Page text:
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MOGADISHU, Somalia (CNN) -- Bashir Osman moves hurriedly along a white sandy beachfront, giving instructions to a driver operating a bulldozer. Near them, a large truck is ferrying away piles of rocks, clearing a sun-soaked beach lapped by the azure blue waters of the Indian Ocean.

Work here is well underway as Osman presses ahead with his new multi-million dollar project: to build a luxury beach resort in Mogadishu, the capital of war-torn Somalia.

"I knew one day that Mogadishu will become peace and we'll get stability," says Osman, who already owns two hotels in the city. "That is why I started to buy that land."

After more than 20 years of violence, Somalia moved a step closer to stability last September after picking its first president elected on home soil in decades.

And now, hope is gradually returning to parts of the East African country.

Although security is still an issue, Mogadishu has been experiencing an economic renaissance in recent months, boosted by members of the diaspora returning home to rebuild the country, as well as the efforts of local businessmen who never left.

Osman, who stayed in Somalia throughout its conflict, hopes his new development will attract holidaymakers from abroad. He says that he's already had American and British visitors staying in his hotels.

"More than 20 tourists they came," he says. "Some of them they came with their family to show Somalia, especially Mogadishu," adds Osman. "And really when they went back, they were so excited when they saw how Mogadishu looks like, how beautiful city we have, how beautiful beach we have and that is what we want to show them again and again."

Osman's ambitious new projects are part of a growing building activity that is reshaping many of the neighborhoods of bullet-ridden Mogadishu.

"If you go to Mogadishu the construction is very, very booming," says Osman. "That is the sign of peace," he adds. "Especially the people who came back from America and Europe, they start to open the new businesses."

Mogadishu's growing economy is manifested not just in real estate and the hotel sector. Telecommunications is also on the rise, while the aviation industry is spreading its wings too, with about 15 daily domestic and international flights.

"We have six different routes and basically next we'll be eight," says Osman Abdullahi, a young Somali entrepreneur who set up the ODAY express airline. "There is a lot of airlines that are planning to (come to) this country and hoping to (have) a hub over here."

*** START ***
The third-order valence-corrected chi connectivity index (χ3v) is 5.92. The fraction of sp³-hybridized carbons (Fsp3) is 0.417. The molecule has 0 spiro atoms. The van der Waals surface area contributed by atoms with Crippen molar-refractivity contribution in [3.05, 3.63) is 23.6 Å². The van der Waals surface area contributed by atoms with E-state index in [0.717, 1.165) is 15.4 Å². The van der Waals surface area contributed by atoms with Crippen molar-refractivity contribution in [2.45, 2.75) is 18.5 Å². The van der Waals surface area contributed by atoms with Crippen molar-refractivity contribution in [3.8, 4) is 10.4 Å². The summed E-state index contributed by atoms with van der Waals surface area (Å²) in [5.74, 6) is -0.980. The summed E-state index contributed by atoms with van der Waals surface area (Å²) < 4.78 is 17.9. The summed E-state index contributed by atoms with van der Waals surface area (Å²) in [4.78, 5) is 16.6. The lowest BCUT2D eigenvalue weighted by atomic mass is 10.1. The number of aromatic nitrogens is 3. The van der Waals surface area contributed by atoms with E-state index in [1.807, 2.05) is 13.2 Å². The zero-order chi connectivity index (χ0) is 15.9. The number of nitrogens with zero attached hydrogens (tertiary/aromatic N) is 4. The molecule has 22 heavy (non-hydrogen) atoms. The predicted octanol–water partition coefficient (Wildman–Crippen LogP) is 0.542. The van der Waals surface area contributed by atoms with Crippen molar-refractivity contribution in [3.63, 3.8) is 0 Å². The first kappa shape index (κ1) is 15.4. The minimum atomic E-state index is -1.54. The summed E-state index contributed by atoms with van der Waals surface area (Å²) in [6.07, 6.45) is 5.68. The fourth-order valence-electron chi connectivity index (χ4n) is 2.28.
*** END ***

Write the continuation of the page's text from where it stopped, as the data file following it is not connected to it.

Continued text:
Abdullahi admits that leaving the United States in 2010 to return home and start his business was a "100% huge risk."

He says that when moved back back to Somalia, it was too dangerous to even drive in Mogadishu. "That picture is already gone. It's a different picture today," he says.

This new picture can also be witnessed at Mogadishu's seaport -- Somalia's key national asset -- where creaking cranes lift goods from the commercial ships and boats lining the harbor. The wide array of imported construction materials, household goods and food are then loaded onto rows of waiting trucks.

The customs revenue collected from here has increased exponentially in recent times. And while the system is far from perfect, the income is crucial to the newly formed government in rebuilding the city, whose basic infrastructure has been shattered by war.

Currently, Somalia's economy is largely supported by aid from donor governments, while the relatively peaceful business environment is propped up by the African Union Mission in Somalia African (AMISOM).

The security forces squeezed the al Qaeda-linked Islamist militant group Al-Shabaab out of Mogadishu, but the insurgents still lurk and periodically launch terror attacks.

Brigadier Michael Ondoga, of AMISOM, told CNN recently that although Al-Shabaab was "largely defeated" in Mogadishu, there were still issues with its members "melting into the population" and taking advantage of the city's large size to hide.

But Somali security forces have succeeded in pre-empting many suicide attacks and have arrested some of the Al-Shabaab operatives hiding among the capital's population.

"The situation is generally good at the moment -- the security forces are controlling it very well," Ondoga said. "Here in the city now, the big guns are quiet, the streets are lit, many (in the) diaspora are coming back, new construction is going on, business is booming," he said.

And despite the long list of challenges, Mogadishu businessmen like Osman are hopeful of a brighter future.

"For me I was here (during the conflict) and the situation I see now is a situation I have never seen before. So the situation now is getting better," he says.